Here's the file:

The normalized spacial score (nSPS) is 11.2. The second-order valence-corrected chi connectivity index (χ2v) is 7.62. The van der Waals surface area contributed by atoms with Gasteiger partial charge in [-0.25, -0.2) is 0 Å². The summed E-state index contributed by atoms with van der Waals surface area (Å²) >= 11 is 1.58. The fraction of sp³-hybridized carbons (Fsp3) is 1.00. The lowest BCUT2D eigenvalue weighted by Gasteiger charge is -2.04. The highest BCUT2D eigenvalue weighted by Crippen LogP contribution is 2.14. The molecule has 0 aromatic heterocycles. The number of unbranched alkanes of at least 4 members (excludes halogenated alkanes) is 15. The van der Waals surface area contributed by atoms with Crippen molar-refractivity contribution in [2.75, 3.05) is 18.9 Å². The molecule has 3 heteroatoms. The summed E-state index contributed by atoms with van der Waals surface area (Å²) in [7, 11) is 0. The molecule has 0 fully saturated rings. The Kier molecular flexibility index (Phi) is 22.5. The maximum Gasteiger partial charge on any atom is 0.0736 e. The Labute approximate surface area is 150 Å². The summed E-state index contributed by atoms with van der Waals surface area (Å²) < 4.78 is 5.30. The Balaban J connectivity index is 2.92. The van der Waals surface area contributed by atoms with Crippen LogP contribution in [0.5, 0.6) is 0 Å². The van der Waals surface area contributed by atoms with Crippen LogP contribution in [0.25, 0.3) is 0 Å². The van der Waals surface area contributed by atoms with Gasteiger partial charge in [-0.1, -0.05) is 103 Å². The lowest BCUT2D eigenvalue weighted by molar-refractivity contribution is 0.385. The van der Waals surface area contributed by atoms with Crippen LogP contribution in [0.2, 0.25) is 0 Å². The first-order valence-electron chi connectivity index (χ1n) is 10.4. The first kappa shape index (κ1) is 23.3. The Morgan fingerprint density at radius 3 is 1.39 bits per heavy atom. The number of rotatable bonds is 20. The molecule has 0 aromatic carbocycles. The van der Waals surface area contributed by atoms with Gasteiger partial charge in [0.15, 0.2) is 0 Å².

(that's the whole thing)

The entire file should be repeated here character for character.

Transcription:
The normalized spacial score (nSPS) is 11.2. The second-order valence-corrected chi connectivity index (χ2v) is 7.62. The van der Waals surface area contributed by atoms with Gasteiger partial charge in [-0.25, -0.2) is 0 Å². The summed E-state index contributed by atoms with van der Waals surface area (Å²) >= 11 is 1.58. The fraction of sp³-hybridized carbons (Fsp3) is 1.00. The lowest BCUT2D eigenvalue weighted by Gasteiger charge is -2.04. The highest BCUT2D eigenvalue weighted by Crippen LogP contribution is 2.14. The molecule has 0 aromatic heterocycles. The number of unbranched alkanes of at least 4 members (excludes halogenated alkanes) is 15. The van der Waals surface area contributed by atoms with Crippen molar-refractivity contribution in [2.75, 3.05) is 18.9 Å². The molecule has 3 heteroatoms. The summed E-state index contributed by atoms with van der Waals surface area (Å²) in [7, 11) is 0. The molecule has 0 fully saturated rings. The Kier molecular flexibility index (Phi) is 22.5. The maximum Gasteiger partial charge on any atom is 0.0736 e. The Labute approximate surface area is 150 Å². The summed E-state index contributed by atoms with van der Waals surface area (Å²) < 4.78 is 5.30. The Balaban J connectivity index is 2.92. The van der Waals surface area contributed by atoms with Crippen LogP contribution in [0.5, 0.6) is 0 Å². The van der Waals surface area contributed by atoms with Crippen LogP contribution in [0.25, 0.3) is 0 Å². The van der Waals surface area contributed by atoms with Gasteiger partial charge in [-0.1, -0.05) is 103 Å². The lowest BCUT2D eigenvalue weighted by molar-refractivity contribution is 0.385. The van der Waals surface area contributed by atoms with Crippen LogP contribution in [0.2, 0.25) is 0 Å². The first-order valence-electron chi connectivity index (χ1n) is 10.4. The first kappa shape index (κ1) is 23.3. The Morgan fingerprint density at radius 3 is 1.39 bits per heavy atom. The number of rotatable bonds is 20. The molecule has 0 aromatic carbocycles. The van der Waals surface area contributed by atoms with Gasteiger partial charge in [0.15, 0.2) is 0 Å².